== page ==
Format

Send to

Choose Destination
World Neurosurg. 2018 Dec 24. pii: S1878-8750(18)32875-4. doi: 10.1016/j.wneu.2018.12.052. [Epub ahead of print]

Femoral-Long Sheath-Reshape-Anchoring-Stenting (FLRAS) Technique in Venous Sinus Stenting for Idiopathic Intracranial Hypertension.

Author information

1
West China Hospital, Sichuan University, Guoxuexiang 37, Chengdu, 611137, China.
2
Central Hospital of Panzhihua City, Panzhihua, Sichuan Province, 617000, China.
3
Chengdu Fifth People's Hospital, Chengdu, Sichuan Province, 611130, China.
4
West China Hospital, Sichuan University, Guoxuexiang 37, Chengdu, 611137, China. Electronic address: drzhenghb@126.com.

Abstract

OBJECTIVE:

To evaluate the efficacy and safety of the novel Femoral-Long Sheath-Reshape-Anchoring-Stenting (FLRAS) technique (developed by Dr. Hongbo Zheng) for venous sinus stenting in patients with idiopathic intracranial hypertension.

DESIGN:

Retrospective, single center study.

MATERIALS AND METHODS:

We comparatively analyzed clinical and imaging data from consecutive patients with idiopathic intracranial hypertension who underwent venous sinus stenting using either traditional technique from June 2013 to May 2015 or FLRAS technique (described in this mansucript) from May 2015 to May 2018.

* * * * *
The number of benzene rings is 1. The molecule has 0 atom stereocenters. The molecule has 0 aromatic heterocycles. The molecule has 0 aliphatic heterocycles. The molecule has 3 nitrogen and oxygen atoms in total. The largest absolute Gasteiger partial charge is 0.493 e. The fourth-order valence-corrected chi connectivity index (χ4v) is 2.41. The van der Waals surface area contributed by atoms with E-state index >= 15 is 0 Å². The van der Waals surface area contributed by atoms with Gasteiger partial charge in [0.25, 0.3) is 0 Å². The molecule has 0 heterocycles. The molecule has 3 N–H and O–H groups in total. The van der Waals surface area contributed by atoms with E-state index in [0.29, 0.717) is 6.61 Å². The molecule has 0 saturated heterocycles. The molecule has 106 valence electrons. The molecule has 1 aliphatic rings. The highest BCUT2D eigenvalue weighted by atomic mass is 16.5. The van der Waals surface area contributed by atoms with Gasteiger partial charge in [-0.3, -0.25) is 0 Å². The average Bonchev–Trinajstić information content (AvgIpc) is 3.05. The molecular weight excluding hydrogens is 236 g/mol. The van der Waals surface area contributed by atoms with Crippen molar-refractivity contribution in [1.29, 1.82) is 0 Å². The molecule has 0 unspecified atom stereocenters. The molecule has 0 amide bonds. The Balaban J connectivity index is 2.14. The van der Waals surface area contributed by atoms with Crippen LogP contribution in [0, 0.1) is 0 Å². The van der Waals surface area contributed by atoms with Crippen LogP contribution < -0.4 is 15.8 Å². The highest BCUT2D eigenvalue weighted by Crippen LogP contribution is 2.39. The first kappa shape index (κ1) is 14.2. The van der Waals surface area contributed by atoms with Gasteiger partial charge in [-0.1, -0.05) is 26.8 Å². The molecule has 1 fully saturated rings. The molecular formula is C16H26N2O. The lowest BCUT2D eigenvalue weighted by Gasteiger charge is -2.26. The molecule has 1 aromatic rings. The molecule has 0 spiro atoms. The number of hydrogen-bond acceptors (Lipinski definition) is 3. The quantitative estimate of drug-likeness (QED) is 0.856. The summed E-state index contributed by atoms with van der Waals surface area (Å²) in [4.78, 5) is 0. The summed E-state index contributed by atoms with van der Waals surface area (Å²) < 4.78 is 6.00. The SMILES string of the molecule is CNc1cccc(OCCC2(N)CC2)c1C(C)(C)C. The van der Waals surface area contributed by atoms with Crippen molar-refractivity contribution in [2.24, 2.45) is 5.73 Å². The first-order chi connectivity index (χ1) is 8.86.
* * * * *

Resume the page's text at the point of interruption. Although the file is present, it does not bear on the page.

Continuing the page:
RESULTS:

A total of 20 patients (mean age, 36.7 [range, 17-50] years; 15 women) were enrolled in the study. In FLRAS group (n=12) vs. traditional stenting group (n=8): mean procedure duration was significantly shorter (48.3 min vs. 92.5 min, P <0.001), and procedure success rate was numerically higher (100% vs. 87.5%, P>0.05), with no vs. 2 complications, respectively.

CONCLUSIONS:

Use of FLRAS technique for venous sinus stenting in patients with idiopathic intracranial hypertension appeared to yield favorable outcomes relative to use of the traditional stenting technique. A large, multicenter, randomized study is warranted to confirm these findings.

PMID:
30590216
DOI:
10.1016/j.wneu.2018.12.052

Supplemental Content

Full text links

Icon for Elsevier Science
Loading ...
Support Center